class App extends React.Component {  
  constructor(props) {  
    super(props);  
    this.input = React.createRef();  
  } 

  handleSubmit(event) {  
    alert(`Name submitted: ${this.input.current.value}`);  
    event.preventDefault();  
  } 

  render() {  
    return (  
      <form onSubmit={this.handleSubmit.bind(this)}>  
        <label>  
          Name:  
          <input type="text" defaultValue="Foo" ref={this.input} />  
        </label>  
        <input type="submit" value="Submit" />  
      </form>  
    );  
  }  
}

In the code above, we set the defaultValue attribute to Foo , which is the value of this.input.current.value if we don’t change the input value.

The file input Tag

File inputs are always uncontrolled components because its value can only be set by a user and not programmatically.

Therefore, we have to use a ref to access its value.

For example, we can write the following:

class App extends React.Component {  
  constructor(props) {  
    super(props);  
    this.fileRef = React.createRef();  
  } 

  handleSubmit(event) {  
    alert(`Filename: ${this.fileRef.current.files[0].name}`);  
    event.preventDefault();  
  } 

  render() {  
    return (  
      <form onSubmit={this.handleSubmit.bind(this)}>  
        <input type="file" ref={this.fileRef} />  
        <input type="submit" value="Submit" />  
      </form>  
    );  
  }  
}

In the code above, we created a ref called fileRef and attached it to the file input. Then we get the files[0].name property that has the name of the selected file.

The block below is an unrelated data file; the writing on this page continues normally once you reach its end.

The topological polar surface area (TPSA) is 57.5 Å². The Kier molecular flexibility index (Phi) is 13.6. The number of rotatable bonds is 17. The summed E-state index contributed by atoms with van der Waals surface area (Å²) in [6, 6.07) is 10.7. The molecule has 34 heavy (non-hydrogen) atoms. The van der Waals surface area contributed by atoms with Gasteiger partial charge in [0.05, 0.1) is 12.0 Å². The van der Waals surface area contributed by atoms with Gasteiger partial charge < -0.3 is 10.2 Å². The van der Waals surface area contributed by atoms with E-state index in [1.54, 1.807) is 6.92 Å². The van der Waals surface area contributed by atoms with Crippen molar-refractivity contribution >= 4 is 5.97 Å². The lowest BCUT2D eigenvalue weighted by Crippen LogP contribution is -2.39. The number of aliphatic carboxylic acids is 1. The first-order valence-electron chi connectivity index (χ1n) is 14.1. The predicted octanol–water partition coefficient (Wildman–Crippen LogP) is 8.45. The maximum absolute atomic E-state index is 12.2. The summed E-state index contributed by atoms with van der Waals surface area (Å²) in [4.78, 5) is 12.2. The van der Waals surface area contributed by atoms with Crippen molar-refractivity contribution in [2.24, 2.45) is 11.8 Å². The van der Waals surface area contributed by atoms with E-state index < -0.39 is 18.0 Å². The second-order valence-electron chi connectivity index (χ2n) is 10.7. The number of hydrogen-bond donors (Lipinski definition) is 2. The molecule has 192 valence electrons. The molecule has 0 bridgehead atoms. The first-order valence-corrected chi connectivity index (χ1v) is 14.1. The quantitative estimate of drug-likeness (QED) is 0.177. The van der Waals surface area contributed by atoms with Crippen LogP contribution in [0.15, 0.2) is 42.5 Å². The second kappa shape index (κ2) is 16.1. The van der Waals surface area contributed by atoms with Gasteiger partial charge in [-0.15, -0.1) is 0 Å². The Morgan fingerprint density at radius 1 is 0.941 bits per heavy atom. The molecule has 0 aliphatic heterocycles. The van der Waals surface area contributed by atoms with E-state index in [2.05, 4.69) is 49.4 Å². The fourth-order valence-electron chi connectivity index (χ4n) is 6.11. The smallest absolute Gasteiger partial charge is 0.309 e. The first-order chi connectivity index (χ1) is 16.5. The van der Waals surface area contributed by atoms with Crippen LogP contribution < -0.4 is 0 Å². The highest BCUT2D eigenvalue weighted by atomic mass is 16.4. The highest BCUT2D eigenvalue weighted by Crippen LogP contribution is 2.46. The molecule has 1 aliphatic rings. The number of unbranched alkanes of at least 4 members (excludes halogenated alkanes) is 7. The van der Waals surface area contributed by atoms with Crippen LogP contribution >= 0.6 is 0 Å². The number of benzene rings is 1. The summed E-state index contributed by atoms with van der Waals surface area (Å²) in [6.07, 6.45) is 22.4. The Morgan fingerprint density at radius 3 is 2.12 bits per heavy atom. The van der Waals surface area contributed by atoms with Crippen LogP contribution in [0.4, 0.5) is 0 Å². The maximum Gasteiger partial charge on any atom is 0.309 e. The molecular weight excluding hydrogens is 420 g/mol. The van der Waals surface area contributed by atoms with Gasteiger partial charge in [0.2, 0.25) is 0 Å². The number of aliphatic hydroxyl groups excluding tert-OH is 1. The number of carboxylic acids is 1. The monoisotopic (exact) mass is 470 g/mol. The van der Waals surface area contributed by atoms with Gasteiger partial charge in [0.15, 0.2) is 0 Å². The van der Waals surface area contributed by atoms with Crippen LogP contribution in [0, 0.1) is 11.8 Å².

We can use the File API to do things with the selected file.

Lists and Keys

We can transform lists into HTML by calling the array’s map method.

For example, if we want to display an array of numbers as a list, we can write:

class App extends React.Component {  
  constructor(props) {  
    super(props);  
  } 

  render() {  
    return (  
      <div>  
        {[1, 2, 3, 4, 5].map(num => (  
          <span>{num}</span>  
        ))}  
      </div>  
    );  
  }  
}

In the code above, we called map on the [1, 2, 3, 4, 5] array. In the map method’s callback, we returned a span with the number inside and we do the same for each element.

Then we get:

12345

displayed on the screen.

We can assign it to a variable and then pass it into the ReactDOM.render method as follows:

import React from "react";  
import ReactDOM from "react-dom";
const nums = [1, 2, 3, 4, 5].map(num => <span>{num}</span>);
const rootElement = document.getElementById("root");  
ReactDOM.render(nums, rootElement);

We’ll get the same items displayed.

Also, we can use the same code inside the render method:

import React from "react";  
import ReactDOM from "react-dom";

class App extends React.Component {  
  constructor(props) {  
    super(props);  
  } 

  render() {  
    const nums = [1, 2, 3, 4, 5].map(num => <span>{num}</span>);  
    return <div>{nums}</div>;  
  }  
}

const rootElement = document.getElementById("root");  
ReactDOM.render(<App />, rootElement);

Keys

When we render lists, we should provide a value for key prop for each rendered element so that React can identify which items have changed, added, or removed.